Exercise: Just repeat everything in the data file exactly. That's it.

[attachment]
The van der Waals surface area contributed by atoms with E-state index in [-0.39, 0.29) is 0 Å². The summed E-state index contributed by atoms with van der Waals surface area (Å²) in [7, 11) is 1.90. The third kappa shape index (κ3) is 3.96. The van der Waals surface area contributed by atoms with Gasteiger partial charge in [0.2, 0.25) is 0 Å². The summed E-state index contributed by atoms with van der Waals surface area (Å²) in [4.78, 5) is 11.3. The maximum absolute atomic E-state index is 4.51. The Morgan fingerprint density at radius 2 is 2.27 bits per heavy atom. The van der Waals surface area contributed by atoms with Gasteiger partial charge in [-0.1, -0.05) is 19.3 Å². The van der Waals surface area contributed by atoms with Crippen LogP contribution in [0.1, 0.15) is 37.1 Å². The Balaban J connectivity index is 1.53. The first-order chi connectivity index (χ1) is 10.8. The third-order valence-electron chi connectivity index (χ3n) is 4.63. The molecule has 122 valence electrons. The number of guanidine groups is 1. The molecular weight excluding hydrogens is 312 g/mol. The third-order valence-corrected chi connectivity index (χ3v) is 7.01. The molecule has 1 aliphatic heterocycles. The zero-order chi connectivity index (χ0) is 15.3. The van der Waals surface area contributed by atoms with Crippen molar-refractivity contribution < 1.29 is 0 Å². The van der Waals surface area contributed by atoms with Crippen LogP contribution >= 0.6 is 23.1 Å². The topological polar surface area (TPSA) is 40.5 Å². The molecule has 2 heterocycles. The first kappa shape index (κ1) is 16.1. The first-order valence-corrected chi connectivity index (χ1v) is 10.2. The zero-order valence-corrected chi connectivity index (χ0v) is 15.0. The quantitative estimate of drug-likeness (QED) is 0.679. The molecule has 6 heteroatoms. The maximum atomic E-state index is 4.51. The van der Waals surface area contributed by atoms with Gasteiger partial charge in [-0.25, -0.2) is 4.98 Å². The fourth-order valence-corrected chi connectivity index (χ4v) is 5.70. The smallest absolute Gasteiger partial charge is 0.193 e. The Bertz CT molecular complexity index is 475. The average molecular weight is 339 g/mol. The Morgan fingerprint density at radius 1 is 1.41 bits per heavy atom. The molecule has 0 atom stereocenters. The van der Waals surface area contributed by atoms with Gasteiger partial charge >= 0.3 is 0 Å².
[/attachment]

The van der Waals surface area contributed by atoms with E-state index in [-0.39, 0.29) is 0 Å². The summed E-state index contributed by atoms with van der Waals surface area (Å²) in [7, 11) is 1.90. The third kappa shape index (κ3) is 3.96. The van der Waals surface area contributed by atoms with Gasteiger partial charge in [0.2, 0.25) is 0 Å². The summed E-state index contributed by atoms with van der Waals surface area (Å²) in [4.78, 5) is 11.3. The maximum absolute atomic E-state index is 4.51. The Morgan fingerprint density at radius 2 is 2.27 bits per heavy atom. The van der Waals surface area contributed by atoms with Gasteiger partial charge in [-0.1, -0.05) is 19.3 Å². The van der Waals surface area contributed by atoms with Crippen LogP contribution in [0.1, 0.15) is 37.1 Å². The Balaban J connectivity index is 1.53. The first-order chi connectivity index (χ1) is 10.8. The third-order valence-electron chi connectivity index (χ3n) is 4.63. The molecule has 122 valence electrons. The number of guanidine groups is 1. The molecular weight excluding hydrogens is 312 g/mol. The third-order valence-corrected chi connectivity index (χ3v) is 7.01. The molecule has 1 aliphatic heterocycles. The zero-order chi connectivity index (χ0) is 15.3. The van der Waals surface area contributed by atoms with Crippen molar-refractivity contribution < 1.29 is 0 Å². The van der Waals surface area contributed by atoms with Crippen LogP contribution >= 0.6 is 23.1 Å². The topological polar surface area (TPSA) is 40.5 Å². The molecule has 2 heterocycles. The first kappa shape index (κ1) is 16.1. The first-order valence-corrected chi connectivity index (χ1v) is 10.2. The zero-order valence-corrected chi connectivity index (χ0v) is 15.0. The quantitative estimate of drug-likeness (QED) is 0.679. The molecule has 6 heteroatoms. The maximum atomic E-state index is 4.51. The van der Waals surface area contributed by atoms with Gasteiger partial charge in [-0.25, -0.2) is 4.98 Å². The fourth-order valence-corrected chi connectivity index (χ4v) is 5.70. The smallest absolute Gasteiger partial charge is 0.193 e. The Bertz CT molecular complexity index is 475. The average molecular weight is 339 g/mol. The Morgan fingerprint density at radius 1 is 1.41 bits per heavy atom. The molecule has 0 atom stereocenters. The van der Waals surface area contributed by atoms with Gasteiger partial charge >= 0.3 is 0 Å².